Are you one of more than 35 million Americans who can claim Irish ancestry? If so, two recent books about Ireland’s robust literary tradition might catch your eye. Both books are by alumni of the university’s Department of English.
Texas Ex Karen Steele (Ph.D. English, ’96) is the author of “Women, Press and Politics During the Irish Revival” (Syracuse University Press, 2007), a study of female voices who helped launch the 1916 Easter Rising, which ultimately led to Ireland’s independence from Great Britain. Steele is now an associate professor of English and director of the Women’s Studies Program at Texas Christian University.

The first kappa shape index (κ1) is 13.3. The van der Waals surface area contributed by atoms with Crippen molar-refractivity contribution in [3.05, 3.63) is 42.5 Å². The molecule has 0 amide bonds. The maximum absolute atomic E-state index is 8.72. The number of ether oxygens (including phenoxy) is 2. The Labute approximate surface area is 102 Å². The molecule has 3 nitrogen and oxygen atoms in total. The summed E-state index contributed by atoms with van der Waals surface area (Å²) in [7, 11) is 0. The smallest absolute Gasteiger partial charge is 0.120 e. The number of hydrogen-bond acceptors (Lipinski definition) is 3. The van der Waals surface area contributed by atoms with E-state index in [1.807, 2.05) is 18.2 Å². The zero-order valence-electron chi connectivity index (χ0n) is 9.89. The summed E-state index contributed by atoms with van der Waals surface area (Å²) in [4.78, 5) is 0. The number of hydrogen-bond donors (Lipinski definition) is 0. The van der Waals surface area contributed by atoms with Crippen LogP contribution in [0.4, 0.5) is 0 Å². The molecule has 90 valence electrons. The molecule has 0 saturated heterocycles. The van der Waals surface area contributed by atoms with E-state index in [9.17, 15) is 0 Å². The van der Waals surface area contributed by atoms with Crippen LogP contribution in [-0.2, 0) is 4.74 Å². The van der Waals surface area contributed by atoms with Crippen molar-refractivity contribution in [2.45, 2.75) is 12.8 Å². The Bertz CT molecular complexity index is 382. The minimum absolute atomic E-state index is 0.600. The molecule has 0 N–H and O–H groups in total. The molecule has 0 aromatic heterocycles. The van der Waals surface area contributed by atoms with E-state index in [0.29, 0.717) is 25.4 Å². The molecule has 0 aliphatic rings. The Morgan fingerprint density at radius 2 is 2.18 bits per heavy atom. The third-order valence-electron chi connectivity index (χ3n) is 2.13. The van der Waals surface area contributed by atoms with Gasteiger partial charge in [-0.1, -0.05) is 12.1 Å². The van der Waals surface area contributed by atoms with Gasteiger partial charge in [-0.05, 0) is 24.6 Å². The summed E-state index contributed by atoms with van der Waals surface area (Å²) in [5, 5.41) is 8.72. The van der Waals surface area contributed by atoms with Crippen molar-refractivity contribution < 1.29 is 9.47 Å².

Ellen Crowell (Ph.D. English, ’04) is the author of “The Dandy in Irish and American Southern Fiction” (Edinburgh University Press, 2007), an interdisciplinary study of two literary traditions that have remarkable similarities. Crowell is now an assistant professor of English at Saint Louis University.
Elizabeth Butler Cullingford, chair of the English department and a scholar of Irish literature, directed both Steele and Crowell during their doctoral studies at the university.
For further reading from the field of Irish studies, check out Cullingford’s books which include “Ireland’s Others: Gender and Ethnicity in Irish Literature and Popular Culture,” “Gender and History in Yeats’s Love Poetry” and “Yeats, Ireland and Fascism.”